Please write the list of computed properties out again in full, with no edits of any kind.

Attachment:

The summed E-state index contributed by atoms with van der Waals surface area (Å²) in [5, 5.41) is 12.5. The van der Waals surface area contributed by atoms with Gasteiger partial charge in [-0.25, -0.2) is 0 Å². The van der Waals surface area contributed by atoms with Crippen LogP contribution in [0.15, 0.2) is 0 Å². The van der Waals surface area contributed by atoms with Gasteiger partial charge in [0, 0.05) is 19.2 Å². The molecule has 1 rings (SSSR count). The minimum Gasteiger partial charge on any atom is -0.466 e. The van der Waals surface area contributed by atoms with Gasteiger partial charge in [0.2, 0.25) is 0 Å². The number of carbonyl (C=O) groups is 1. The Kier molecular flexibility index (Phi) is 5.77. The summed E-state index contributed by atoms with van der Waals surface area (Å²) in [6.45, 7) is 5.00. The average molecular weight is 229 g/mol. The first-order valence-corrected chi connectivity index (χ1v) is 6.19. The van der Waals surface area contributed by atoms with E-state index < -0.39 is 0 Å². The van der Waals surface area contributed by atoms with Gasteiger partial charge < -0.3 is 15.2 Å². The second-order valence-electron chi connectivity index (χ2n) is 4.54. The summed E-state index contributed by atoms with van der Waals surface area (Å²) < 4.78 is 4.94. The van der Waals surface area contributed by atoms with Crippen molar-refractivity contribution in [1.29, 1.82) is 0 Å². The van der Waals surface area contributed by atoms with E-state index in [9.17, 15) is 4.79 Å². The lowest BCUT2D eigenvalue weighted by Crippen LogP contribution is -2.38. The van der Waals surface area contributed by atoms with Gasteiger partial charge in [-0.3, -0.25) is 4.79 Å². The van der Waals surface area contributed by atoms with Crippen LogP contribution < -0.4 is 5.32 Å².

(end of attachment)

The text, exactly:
The summed E-state index contributed by atoms with van der Waals surface area (Å²) in [5, 5.41) is 12.5. The van der Waals surface area contributed by atoms with Gasteiger partial charge in [-0.25, -0.2) is 0 Å². The van der Waals surface area contributed by atoms with Crippen LogP contribution in [0.15, 0.2) is 0 Å². The van der Waals surface area contributed by atoms with Gasteiger partial charge in [0, 0.05) is 19.2 Å². The molecule has 1 rings (SSSR count). The minimum Gasteiger partial charge on any atom is -0.466 e. The van der Waals surface area contributed by atoms with Gasteiger partial charge in [0.2, 0.25) is 0 Å². The number of carbonyl (C=O) groups is 1. The Kier molecular flexibility index (Phi) is 5.77. The summed E-state index contributed by atoms with van der Waals surface area (Å²) in [6.45, 7) is 5.00. The average molecular weight is 229 g/mol. The first-order valence-corrected chi connectivity index (χ1v) is 6.19. The van der Waals surface area contributed by atoms with E-state index < -0.39 is 0 Å². The van der Waals surface area contributed by atoms with Gasteiger partial charge < -0.3 is 15.2 Å². The second-order valence-electron chi connectivity index (χ2n) is 4.54. The summed E-state index contributed by atoms with van der Waals surface area (Å²) < 4.78 is 4.94. The van der Waals surface area contributed by atoms with Crippen molar-refractivity contribution in [1.29, 1.82) is 0 Å². The van der Waals surface area contributed by atoms with E-state index in [9.17, 15) is 4.79 Å². The lowest BCUT2D eigenvalue weighted by Crippen LogP contribution is -2.38. The van der Waals surface area contributed by atoms with Gasteiger partial charge in [-0.3, -0.25) is 4.79 Å². The van der Waals surface area contributed by atoms with Crippen LogP contribution < -0.4 is 5.32 Å².